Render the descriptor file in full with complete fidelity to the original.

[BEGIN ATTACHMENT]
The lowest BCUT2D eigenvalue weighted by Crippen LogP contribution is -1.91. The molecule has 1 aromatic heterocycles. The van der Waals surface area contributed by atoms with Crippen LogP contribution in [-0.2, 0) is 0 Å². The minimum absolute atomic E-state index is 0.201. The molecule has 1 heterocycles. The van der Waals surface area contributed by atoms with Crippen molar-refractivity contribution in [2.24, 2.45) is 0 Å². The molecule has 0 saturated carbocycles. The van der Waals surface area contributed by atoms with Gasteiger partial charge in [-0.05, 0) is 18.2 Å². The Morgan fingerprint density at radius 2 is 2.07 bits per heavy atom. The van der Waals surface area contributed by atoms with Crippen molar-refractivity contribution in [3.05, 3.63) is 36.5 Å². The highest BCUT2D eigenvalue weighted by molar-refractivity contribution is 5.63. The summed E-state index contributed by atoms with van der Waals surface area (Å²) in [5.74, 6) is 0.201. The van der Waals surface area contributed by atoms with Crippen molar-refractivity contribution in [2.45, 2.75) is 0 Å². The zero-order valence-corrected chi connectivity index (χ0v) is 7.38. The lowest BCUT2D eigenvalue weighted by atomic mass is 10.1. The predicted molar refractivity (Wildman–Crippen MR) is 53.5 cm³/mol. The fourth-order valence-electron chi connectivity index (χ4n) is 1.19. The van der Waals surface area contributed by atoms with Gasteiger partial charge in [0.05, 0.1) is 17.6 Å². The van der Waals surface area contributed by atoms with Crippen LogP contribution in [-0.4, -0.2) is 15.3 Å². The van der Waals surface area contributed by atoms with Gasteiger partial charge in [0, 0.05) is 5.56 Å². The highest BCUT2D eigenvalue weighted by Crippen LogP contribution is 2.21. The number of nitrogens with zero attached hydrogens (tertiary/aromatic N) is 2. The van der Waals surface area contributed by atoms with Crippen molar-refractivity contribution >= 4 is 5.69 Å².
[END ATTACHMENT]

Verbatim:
The lowest BCUT2D eigenvalue weighted by Crippen LogP contribution is -1.91. The molecule has 1 aromatic heterocycles. The van der Waals surface area contributed by atoms with Crippen LogP contribution in [-0.2, 0) is 0 Å². The minimum absolute atomic E-state index is 0.201. The molecule has 1 heterocycles. The van der Waals surface area contributed by atoms with Crippen molar-refractivity contribution in [2.24, 2.45) is 0 Å². The molecule has 0 saturated carbocycles. The van der Waals surface area contributed by atoms with Gasteiger partial charge in [-0.05, 0) is 18.2 Å². The Morgan fingerprint density at radius 2 is 2.07 bits per heavy atom. The van der Waals surface area contributed by atoms with Crippen molar-refractivity contribution in [3.05, 3.63) is 36.5 Å². The highest BCUT2D eigenvalue weighted by molar-refractivity contribution is 5.63. The summed E-state index contributed by atoms with van der Waals surface area (Å²) in [5.74, 6) is 0.201. The van der Waals surface area contributed by atoms with Crippen molar-refractivity contribution in [2.45, 2.75) is 0 Å². The zero-order valence-corrected chi connectivity index (χ0v) is 7.38. The lowest BCUT2D eigenvalue weighted by atomic mass is 10.1. The predicted molar refractivity (Wildman–Crippen MR) is 53.5 cm³/mol. The fourth-order valence-electron chi connectivity index (χ4n) is 1.19. The van der Waals surface area contributed by atoms with Gasteiger partial charge in [0.05, 0.1) is 17.6 Å². The van der Waals surface area contributed by atoms with Crippen LogP contribution in [-0.4, -0.2) is 15.3 Å². The van der Waals surface area contributed by atoms with Gasteiger partial charge in [0, 0.05) is 5.56 Å². The highest BCUT2D eigenvalue weighted by Crippen LogP contribution is 2.21. The number of nitrogens with zero attached hydrogens (tertiary/aromatic N) is 2. The van der Waals surface area contributed by atoms with Crippen molar-refractivity contribution >= 4 is 5.69 Å².